Into the Grey

A Short Story

I’m late again! I glance at the time display on my iPhone as I squeeze-hop into my stiletto boots. The heels kill my feet, and I stumble towards the front door, but I wouldn’t wear anything else for an event like this.

I open the door to a grey sky. Rain pours down miserably. I just spent 35 minutes doing my hair, another 25 on my makeup. Those huge grey drops could ruin an hour’s worth of work in seconds. I dash to my bedroom and open my closet. My eyes scan the dense row of clothes.

“Just chill, chill, just chill,” my phone announces.

I check the text from my best friend. Where are you?

On my way, I quickly text back before shoving the phone in my back pocket. I wrench a jacket free of its place in the closet and pull it over my low-cut top.

The rain is now a downpour but I am prepared for this grey omen of bad-hair days. I dash to my mini Cooper as quickly as my stilettos allow. Once in the safety of the car, I switch on the heat. Within moments, my favorite song is blasting through the air … and I’m going to see them live in less than an hour!

“Just chill, chill, just chill.” I glance quickly at the text. The line is crazy long. Can’t believe ur not here!

Nearly there, I text back. I ease onto the freeway and accelerate. Finally, no more lights and crosswalks. I steer onto the middle lane, passing two semis and an old mustang. I merge onto the left lane and push past eighty. Making up for lost time.

“Just chill, chill, just chill.” Slowing back into the middle lane, I reach for my phone. They’ve opened the doors. Line’s moving fast.

“Argh!” I look back at the road. Crunch! Something smashes into the left side of the car, shattering the window and sending shards of glass that sting as they hit me. The sudden rush of rain and wind takes my breath away. I swerve the wheel and my Cooper careens far right, smashing into the low metal fencing on the edge of the freeway.

Cars speed by, honking loudly. I feel my Cooper shake with every vehicle that passes. I quickly hit the emergency light switch. Where is my phone? I look around me and finally find it near the brake pedal. As if on cue, my text message tone goes off again. “Just chill, chill. Just chill.”

U almost here? I’m at the door.

I try to ignore the cars speeding past. A driver shouts at me. I fumble with the screen. Had an accident on the freeway. Might be late. Flecks of red liquid spread on my hands where broken glass has pierced my skin.

“Just chill, chill. Just chill.” I open the message. That sucks. I’ll save you a seat.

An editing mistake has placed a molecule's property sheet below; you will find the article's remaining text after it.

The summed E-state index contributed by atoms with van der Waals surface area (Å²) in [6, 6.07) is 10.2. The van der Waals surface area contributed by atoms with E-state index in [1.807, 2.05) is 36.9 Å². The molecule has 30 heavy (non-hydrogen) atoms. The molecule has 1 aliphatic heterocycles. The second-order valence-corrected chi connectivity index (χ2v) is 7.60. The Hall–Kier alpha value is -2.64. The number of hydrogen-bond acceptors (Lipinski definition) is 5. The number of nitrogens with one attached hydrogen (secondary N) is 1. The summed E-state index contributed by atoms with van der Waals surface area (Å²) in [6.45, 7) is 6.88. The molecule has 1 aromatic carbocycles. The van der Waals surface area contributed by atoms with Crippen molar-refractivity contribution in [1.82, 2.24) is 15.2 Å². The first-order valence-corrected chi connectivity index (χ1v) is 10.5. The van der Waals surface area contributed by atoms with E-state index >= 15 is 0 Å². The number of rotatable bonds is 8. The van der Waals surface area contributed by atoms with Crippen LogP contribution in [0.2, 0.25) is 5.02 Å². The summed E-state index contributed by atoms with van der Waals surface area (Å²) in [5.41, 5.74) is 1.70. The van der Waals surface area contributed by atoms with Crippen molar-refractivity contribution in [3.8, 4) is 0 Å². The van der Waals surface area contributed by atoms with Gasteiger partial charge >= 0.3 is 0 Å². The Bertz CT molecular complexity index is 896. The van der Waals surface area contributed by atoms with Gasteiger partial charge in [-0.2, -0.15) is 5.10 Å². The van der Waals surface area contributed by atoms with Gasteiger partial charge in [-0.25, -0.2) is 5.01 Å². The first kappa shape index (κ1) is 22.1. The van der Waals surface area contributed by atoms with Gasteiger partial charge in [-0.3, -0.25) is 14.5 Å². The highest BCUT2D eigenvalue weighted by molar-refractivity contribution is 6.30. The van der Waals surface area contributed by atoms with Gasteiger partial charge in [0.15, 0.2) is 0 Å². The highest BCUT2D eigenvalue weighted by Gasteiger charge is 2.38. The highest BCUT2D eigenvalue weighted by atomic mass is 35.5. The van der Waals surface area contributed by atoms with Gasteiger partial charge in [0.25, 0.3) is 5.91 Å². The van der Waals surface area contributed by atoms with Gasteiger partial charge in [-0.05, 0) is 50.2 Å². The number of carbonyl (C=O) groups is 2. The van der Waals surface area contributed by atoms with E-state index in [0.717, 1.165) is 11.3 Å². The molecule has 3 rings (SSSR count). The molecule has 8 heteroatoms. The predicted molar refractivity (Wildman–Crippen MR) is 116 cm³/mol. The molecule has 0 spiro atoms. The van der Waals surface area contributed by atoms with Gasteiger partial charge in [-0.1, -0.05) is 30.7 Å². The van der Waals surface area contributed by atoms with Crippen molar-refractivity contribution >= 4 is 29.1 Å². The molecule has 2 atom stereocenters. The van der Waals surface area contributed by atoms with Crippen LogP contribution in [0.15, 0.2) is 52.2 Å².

Tears spring to my eyes and I can feel my throat closing up. I try to focus on the horizon, the cars weaving through the traffic, disappearing into the distance where grey meets grey.

“Save me a seat? I could have just died!” I scream and fling my phone out the window. “What is my life?” I shout at the rain pouring in, at the sky drained of color. There is no answer.

The rain pelts the roof of the car, creating a sort of music. No rhythm, but not at all discordant. It is strangely beautiful and I wonder why I have never heard it before. I focus on the sound when a flash of color flutters to my right. A bird? I turn to the sight, but see nothing. I move over to the passenger side and look out the window. Light pierces through the grey sky.

Has the rain stopped? I look out the front windshield, but rain still pours down relentlessly. I turn to the window on my right once more. Cobalt blue patchworks the sky, creating a completely different scene.

There it is again. An emerald jewel with crescent wings. It is a bird, its feathers catching the light where the sun’s rays meet the ground.

I push open the passenger door. The strange scene beckons me. I hear another horn approaching, blaring deeply.

I jump.

Time stops.

I hit the ground, tumbling. My Armani jeans have grass stains. My hair is a wreck. And I’ve never felt more alive.

Someone stands over me. “Welcome,” he says, helping me to my feet. His smile is so warm I feel I’ve been kissed by the sun. “I have been waiting for you.”

A screeching, grating noise of metal against metal and shattering glass spins my attention to the freeway. I see my mini Cooper, falling. It lands, roof first, with a dull thud that shakes the ground.

I stare at it, detached. Distant voices echo as faces appear on the edge of the freeway. “Was someone in there?” “I think I saw a woman.” “Call 9-1-1!”

I want to tell them that no one was in the car, that I’m okay. But instead I turn, perhaps afraid that the scene will disappear if I ignore it too long. But there he stands. Behind him, light spills upon the landscape like a Thomas Kinkade painting.

He holds out his hand. I take it, and a thrill rushes through every pore. Still I hesitate, looking back at the drab scene of the cars speeding into the deepening grey. “They’re all rushing so fast. Going nowhere.” Tears sting my eyes.

“Everyone is going somewhere,” he answers. “But few stop to ask where.”

“I didn’t ask.”

“You called me, because I was calling you.” I turn to him once more. He smiles, and the background beyond where he stands unfolds like a thousand happy endings in one panorama.

“Where are we going?”


I step towards him. And this time I don’t look back.


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